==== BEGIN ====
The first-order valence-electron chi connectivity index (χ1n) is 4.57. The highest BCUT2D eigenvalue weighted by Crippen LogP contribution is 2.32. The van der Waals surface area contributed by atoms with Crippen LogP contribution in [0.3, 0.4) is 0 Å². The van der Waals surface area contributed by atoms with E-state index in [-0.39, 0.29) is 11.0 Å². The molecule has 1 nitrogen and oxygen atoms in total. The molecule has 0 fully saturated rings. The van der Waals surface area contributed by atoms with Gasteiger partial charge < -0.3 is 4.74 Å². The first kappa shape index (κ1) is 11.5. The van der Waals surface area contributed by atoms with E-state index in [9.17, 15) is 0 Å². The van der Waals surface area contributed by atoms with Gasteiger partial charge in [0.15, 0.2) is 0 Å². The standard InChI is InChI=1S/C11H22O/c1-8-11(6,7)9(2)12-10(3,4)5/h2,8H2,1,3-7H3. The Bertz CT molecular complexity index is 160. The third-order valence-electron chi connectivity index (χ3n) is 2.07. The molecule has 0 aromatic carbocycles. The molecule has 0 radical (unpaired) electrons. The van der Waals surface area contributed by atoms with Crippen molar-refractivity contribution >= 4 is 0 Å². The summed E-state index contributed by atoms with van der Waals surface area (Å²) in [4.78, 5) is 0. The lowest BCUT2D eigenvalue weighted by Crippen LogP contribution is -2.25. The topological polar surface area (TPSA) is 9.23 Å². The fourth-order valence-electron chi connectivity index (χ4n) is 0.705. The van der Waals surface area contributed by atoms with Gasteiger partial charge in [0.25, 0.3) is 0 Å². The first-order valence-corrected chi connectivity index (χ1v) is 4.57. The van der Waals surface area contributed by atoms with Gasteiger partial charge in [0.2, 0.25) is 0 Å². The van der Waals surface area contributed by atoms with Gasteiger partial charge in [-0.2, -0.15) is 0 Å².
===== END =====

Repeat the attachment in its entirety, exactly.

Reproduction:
The first-order valence-electron chi connectivity index (χ1n) is 4.57. The highest BCUT2D eigenvalue weighted by Crippen LogP contribution is 2.32. The van der Waals surface area contributed by atoms with Crippen LogP contribution in [0.3, 0.4) is 0 Å². The van der Waals surface area contributed by atoms with E-state index in [-0.39, 0.29) is 11.0 Å². The molecule has 1 nitrogen and oxygen atoms in total. The molecule has 0 fully saturated rings. The van der Waals surface area contributed by atoms with Gasteiger partial charge < -0.3 is 4.74 Å². The first kappa shape index (κ1) is 11.5. The van der Waals surface area contributed by atoms with E-state index in [9.17, 15) is 0 Å². The van der Waals surface area contributed by atoms with Gasteiger partial charge in [0.15, 0.2) is 0 Å². The standard InChI is InChI=1S/C11H22O/c1-8-11(6,7)9(2)12-10(3,4)5/h2,8H2,1,3-7H3. The Bertz CT molecular complexity index is 160. The third-order valence-electron chi connectivity index (χ3n) is 2.07. The molecule has 0 aromatic carbocycles. The molecule has 0 radical (unpaired) electrons. The van der Waals surface area contributed by atoms with Crippen molar-refractivity contribution >= 4 is 0 Å². The summed E-state index contributed by atoms with van der Waals surface area (Å²) in [4.78, 5) is 0. The lowest BCUT2D eigenvalue weighted by Crippen LogP contribution is -2.25. The topological polar surface area (TPSA) is 9.23 Å². The fourth-order valence-electron chi connectivity index (χ4n) is 0.705. The van der Waals surface area contributed by atoms with Gasteiger partial charge in [0.25, 0.3) is 0 Å². The first-order valence-corrected chi connectivity index (χ1v) is 4.57. The van der Waals surface area contributed by atoms with Gasteiger partial charge in [0.2, 0.25) is 0 Å². The van der Waals surface area contributed by atoms with Gasteiger partial charge in [-0.2, -0.15) is 0 Å².